Celebrate Summer at Food Truck Fest

They call it Truckeroo, but it isn’t so much about the trucks as the food that’s in them. It’s once a month, and Friday, Aug. 23, is your second-to-last chance to indulge this year.

Held at the Bullpen outside of Nats Park in Navy Yard, Truckeroo draws participating food trucks from throughout the DMV, so it’s your chance to sample a variety of cuisines, all in one spot.

These monthly events, which include live music and games, have been an effective way to lure hundreds to the area when the Nats are out of town; this weekend our Boys of Summer are playing the Cubs at Wrigley Field.

The event is in its ninth year, and the last Truckeroo of this season is scheduled for Friday, Sept. 20.

Try Korean BBQ Taco Box, Lombardo’s Detroit Style Pizza, Red Hook Lobster Pound, District Jerk, Mexicano Square or food from one of the 10 other food trucks that will be on hand.

 

 

Can I Get a Side of Culture with That?

You wouldn’t think you’d need an Around the World Cultural Food Festival in the DMV, because every day we spend here is a kind of cultural festival. But this event is a great opportunity to cram a lot of culture in quickly, without having to walk far.

In its fourth year, the festival is showcasing more than 26 countries. Attendees can sample food and beverages, shop for crafts, watch performers and even get their face or hands painted.

Sample foods from Colombia, Greece, Guam, India, Brazil, Jamaica, Lebanon, Peru, Trinidad & Tobago, Yemen, Turkey, Italy, Morocco, Japan, Australia, Venezuela, China, France and the U.S.

The food at this festival is authentic an affordable — think Pop-Up Patisserie, not Le Diplomate. It’s free to attend the event, and food and beverages will be available for purchase. VIP tickets, which include a chair in the shade and a special, shorter food line for each vendor, are sold out.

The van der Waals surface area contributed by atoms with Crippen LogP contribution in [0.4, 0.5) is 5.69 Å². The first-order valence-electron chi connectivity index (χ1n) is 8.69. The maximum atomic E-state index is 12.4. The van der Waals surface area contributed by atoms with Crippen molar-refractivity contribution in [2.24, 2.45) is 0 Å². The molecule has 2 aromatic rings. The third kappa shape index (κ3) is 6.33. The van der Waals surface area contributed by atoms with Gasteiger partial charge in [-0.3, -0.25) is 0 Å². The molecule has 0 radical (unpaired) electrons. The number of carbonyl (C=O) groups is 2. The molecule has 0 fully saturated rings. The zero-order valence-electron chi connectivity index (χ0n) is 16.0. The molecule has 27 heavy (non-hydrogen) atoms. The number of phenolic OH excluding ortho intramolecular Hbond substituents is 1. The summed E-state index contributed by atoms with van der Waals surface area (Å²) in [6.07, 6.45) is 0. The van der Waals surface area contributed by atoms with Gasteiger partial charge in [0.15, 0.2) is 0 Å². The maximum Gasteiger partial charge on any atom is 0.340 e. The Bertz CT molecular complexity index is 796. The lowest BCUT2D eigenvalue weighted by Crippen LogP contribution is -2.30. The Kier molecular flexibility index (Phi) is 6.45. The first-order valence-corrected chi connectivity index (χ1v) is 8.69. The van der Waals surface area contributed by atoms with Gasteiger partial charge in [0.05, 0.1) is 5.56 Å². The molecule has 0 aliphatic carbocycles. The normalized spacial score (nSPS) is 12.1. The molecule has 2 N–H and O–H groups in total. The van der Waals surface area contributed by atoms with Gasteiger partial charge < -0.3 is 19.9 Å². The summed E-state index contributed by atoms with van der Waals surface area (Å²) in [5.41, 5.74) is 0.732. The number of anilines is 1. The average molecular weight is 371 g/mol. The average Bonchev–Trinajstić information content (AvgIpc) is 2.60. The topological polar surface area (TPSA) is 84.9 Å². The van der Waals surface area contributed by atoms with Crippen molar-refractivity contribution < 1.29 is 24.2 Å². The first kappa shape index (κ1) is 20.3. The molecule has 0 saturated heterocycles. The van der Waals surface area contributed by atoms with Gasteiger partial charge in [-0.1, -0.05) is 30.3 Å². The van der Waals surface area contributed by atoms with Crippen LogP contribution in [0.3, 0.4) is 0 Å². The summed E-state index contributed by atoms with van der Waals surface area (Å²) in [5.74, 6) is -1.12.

Artisans and crafters will also be on hand, including South African Bazaar Craft Cooperative, Happy Henna Guy and Milena Guro jewelry.

We live in one of the most diverse cities in America. Food and culture from all over the world is just a few Metro stops away.


Cultural Food Festival, 11 a.m. to 7 a.m. Saturday, Aug. 17, Freedom Plaza, Pennsylvania Avenue between 13th & 14th Sts. NW; free

 

Try the Area’s Best During Restaurant Week

We’re in the thick of Summer Restaurant Week, but it’s not too late for you to plan to hit one of the 250 participating spots throughout the DMV.

For the bargain-basement price of $22, you can get a delicious breakfast or lunch, and $35 gets you a three-course dinner. This is an amazing opportunity to try out some of those places you couldn’t otherwise afford — and no, Minibar and Pineapple and Pearls are not on the list.

Instead, try the proven 1789, Capital Grille, Rare Steakhouse or Fogo de Chao for a five-star experience. If you want to fill up for your $35, maybe try Matchbox, Not Your Average Joe’s or Rosa Mexicana.

Some places we have visited and recommend include City Winery, Fig & Olive and Doi Moi.

The Restaurant Week website allows you to search by neighborhood, city, name or type of meal (breakfast, lunch or dinner), so you’ll have no trouble finding exactly what you’re looking for.

Summer Restaurant Week runs through Sunday, Aug. 18. Eat up!